I have been co-teaching a class with Jahnavi Barnes at the Photographic Center Northwest this Fall on the critiquing of work. It has been an amazing experience to get to work with a diversity of photographers at different places, wanting different outcomes and each having a very different shooting style and approach to working.
The primary purpose of the class is to help photographers develop a vocabulary to contextualize their work and help them articulate what their work is about. In my experience over the years, I have been amazed at how hard it is for photographers (people in general maybe?) to be able to speak about their work in a way that is meaningful, coherent and helps move their work forward. My own experience with this struggle is that it takes a lot of time and energy, along with self-disclosure, to be able to talk about ones work. I think most artist believe their work speaks for itself. You create it, love it, hang it on the wall and think that is the end of the conversation.
What most photographers forget is that the conversation has been happening before they created a single image. The subject matter, camera and lens selection, camera settings, development, printing and output choices ALONG with the editing process all have massive internal dialogs. What we have have been attempting to do with this class is take that internal dialog out of a photographers head and move it into a conversation. We wanted to have a safe environment where everyone in the room can discuss and share what works, doesn’t work, alternatives and next steps for the series or artist.
In the end, my hope is that by critiquing various bodies of work over and over again will allow for us to find a way to openly talk about our work and get the feedback that constructively moves us forward. We spend a lot of time learning about what makes images work and not work and how images are impacted by the images that surround it. Each week we get better and better figuring out new ways to see the work and new ways to have the internal monologue and external conversations.
Here are some things that I have learned over the course so far that have really made a difference for me and others in critiquing work.
Things that Work
- Create and edit your artist statement from the minute you start to put your work together. Writing about your work and why it matters will shape and reshape the work over and over again as both evolve.
- Always have more work than you need for the series. Edit from abundance not scarcity.
- Listen first to the artist before you speak. Even if it takes them a while to say anything at all.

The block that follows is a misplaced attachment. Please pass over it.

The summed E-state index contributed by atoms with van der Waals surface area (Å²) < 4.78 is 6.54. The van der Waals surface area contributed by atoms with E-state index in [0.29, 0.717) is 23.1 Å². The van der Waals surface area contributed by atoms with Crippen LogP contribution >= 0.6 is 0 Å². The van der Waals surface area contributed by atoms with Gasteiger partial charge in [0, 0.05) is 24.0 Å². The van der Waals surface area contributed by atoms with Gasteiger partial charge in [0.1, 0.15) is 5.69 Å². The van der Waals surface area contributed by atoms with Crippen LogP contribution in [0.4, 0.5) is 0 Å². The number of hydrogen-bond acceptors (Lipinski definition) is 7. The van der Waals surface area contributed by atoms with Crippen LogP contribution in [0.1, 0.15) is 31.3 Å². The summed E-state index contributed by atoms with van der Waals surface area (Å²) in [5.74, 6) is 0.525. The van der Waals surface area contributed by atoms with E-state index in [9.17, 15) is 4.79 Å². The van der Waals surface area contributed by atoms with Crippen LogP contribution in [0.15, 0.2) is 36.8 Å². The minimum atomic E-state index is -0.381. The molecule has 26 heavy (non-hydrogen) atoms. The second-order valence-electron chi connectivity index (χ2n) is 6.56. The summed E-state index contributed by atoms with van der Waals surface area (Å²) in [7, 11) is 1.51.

- Images can get stronger when they live next to other images, but weak images always bring good images down.
- Be able to speak about your work in concrete terms and in abstract terms.
- When you get feedback you don’t understand keep asking questions until you do.
- Feedback you don’t agree with is still valuable feedback. Listen to it and don’t argue.
- Questions are good ways to help someone understand their work.
Things that don’t work
- Your first edit.
- Your first artist statement.
- Your first print.
- Not enough work or images to edit.
- Your first anything.
- Only speaking about your technical way of creating work. Lens, camera, paper are not things that help us understand you as a artist. Yes they do matter in how you get a look or feel that you want, but they are not who you are as an artist.
- When things go sideways in a critique, and they will at some point, not taking a break to clear the space.
- Already knowing what your work is about and then not listening to feedback.
- Any excuse on why something is the way it is.
- Raising your voice.
Things I am working on getting better at
- Talking out loud when I am editing pieces as a series so that the other person/people can understand why I am doing what I am doing
- When someone wants to change and edit or resort a series, always have them try even if they think it might be a step backwards. You can’t always see things until you can actually see them.
- While I am bound by what I know, being open to what I don’t know.
- Always start with the artist statement.
- Always look at the work for a few minutes before you comment.
- Let the artist talk and take notes for them. They will thank you for giving them there words back to them.
Still a lot of great things in class yet to come. I’ll and a second post with more things that we have learned in the next few weeks as the class wraps up.